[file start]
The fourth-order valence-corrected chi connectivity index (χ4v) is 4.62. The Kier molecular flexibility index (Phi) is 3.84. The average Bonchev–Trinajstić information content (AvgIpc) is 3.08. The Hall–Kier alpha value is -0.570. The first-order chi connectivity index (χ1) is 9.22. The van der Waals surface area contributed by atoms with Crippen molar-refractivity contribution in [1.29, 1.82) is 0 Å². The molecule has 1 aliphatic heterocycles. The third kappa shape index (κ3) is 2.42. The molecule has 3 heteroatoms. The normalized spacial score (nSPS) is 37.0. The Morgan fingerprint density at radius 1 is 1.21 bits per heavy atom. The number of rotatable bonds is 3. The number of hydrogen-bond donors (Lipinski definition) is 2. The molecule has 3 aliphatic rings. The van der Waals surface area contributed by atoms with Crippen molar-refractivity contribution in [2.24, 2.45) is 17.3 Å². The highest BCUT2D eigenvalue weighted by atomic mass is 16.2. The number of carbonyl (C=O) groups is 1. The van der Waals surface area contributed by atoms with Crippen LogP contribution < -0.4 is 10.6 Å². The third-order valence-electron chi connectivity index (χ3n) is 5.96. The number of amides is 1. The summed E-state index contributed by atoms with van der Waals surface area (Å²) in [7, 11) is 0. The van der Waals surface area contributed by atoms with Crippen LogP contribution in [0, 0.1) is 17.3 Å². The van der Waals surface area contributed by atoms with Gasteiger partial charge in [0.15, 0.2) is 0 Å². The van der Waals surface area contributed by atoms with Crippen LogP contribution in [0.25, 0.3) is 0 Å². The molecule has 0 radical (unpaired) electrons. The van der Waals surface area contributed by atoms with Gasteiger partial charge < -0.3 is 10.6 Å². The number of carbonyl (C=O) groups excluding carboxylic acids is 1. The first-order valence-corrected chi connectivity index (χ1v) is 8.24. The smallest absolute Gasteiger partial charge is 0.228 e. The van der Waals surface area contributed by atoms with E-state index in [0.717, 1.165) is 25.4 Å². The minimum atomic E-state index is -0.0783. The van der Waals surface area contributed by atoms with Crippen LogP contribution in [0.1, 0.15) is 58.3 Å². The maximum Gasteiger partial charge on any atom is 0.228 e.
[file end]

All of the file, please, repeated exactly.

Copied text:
The fourth-order valence-corrected chi connectivity index (χ4v) is 4.62. The Kier molecular flexibility index (Phi) is 3.84. The average Bonchev–Trinajstić information content (AvgIpc) is 3.08. The Hall–Kier alpha value is -0.570. The first-order chi connectivity index (χ1) is 9.22. The van der Waals surface area contributed by atoms with Crippen molar-refractivity contribution in [1.29, 1.82) is 0 Å². The molecule has 1 aliphatic heterocycles. The third kappa shape index (κ3) is 2.42. The molecule has 3 heteroatoms. The normalized spacial score (nSPS) is 37.0. The Morgan fingerprint density at radius 1 is 1.21 bits per heavy atom. The number of rotatable bonds is 3. The number of hydrogen-bond donors (Lipinski definition) is 2. The molecule has 3 aliphatic rings. The van der Waals surface area contributed by atoms with Crippen molar-refractivity contribution in [2.24, 2.45) is 17.3 Å². The highest BCUT2D eigenvalue weighted by atomic mass is 16.2. The number of carbonyl (C=O) groups is 1. The van der Waals surface area contributed by atoms with Crippen LogP contribution < -0.4 is 10.6 Å². The third-order valence-electron chi connectivity index (χ3n) is 5.96. The number of amides is 1. The summed E-state index contributed by atoms with van der Waals surface area (Å²) in [7, 11) is 0. The van der Waals surface area contributed by atoms with Crippen LogP contribution in [0, 0.1) is 17.3 Å². The van der Waals surface area contributed by atoms with Gasteiger partial charge in [0.15, 0.2) is 0 Å². The van der Waals surface area contributed by atoms with Crippen LogP contribution in [0.25, 0.3) is 0 Å². The molecule has 0 radical (unpaired) electrons. The van der Waals surface area contributed by atoms with Gasteiger partial charge < -0.3 is 10.6 Å². The number of carbonyl (C=O) groups excluding carboxylic acids is 1. The first-order valence-corrected chi connectivity index (χ1v) is 8.24. The smallest absolute Gasteiger partial charge is 0.228 e. The van der Waals surface area contributed by atoms with E-state index in [0.717, 1.165) is 25.4 Å². The minimum atomic E-state index is -0.0783. The van der Waals surface area contributed by atoms with Crippen LogP contribution in [0.1, 0.15) is 58.3 Å². The maximum Gasteiger partial charge on any atom is 0.228 e.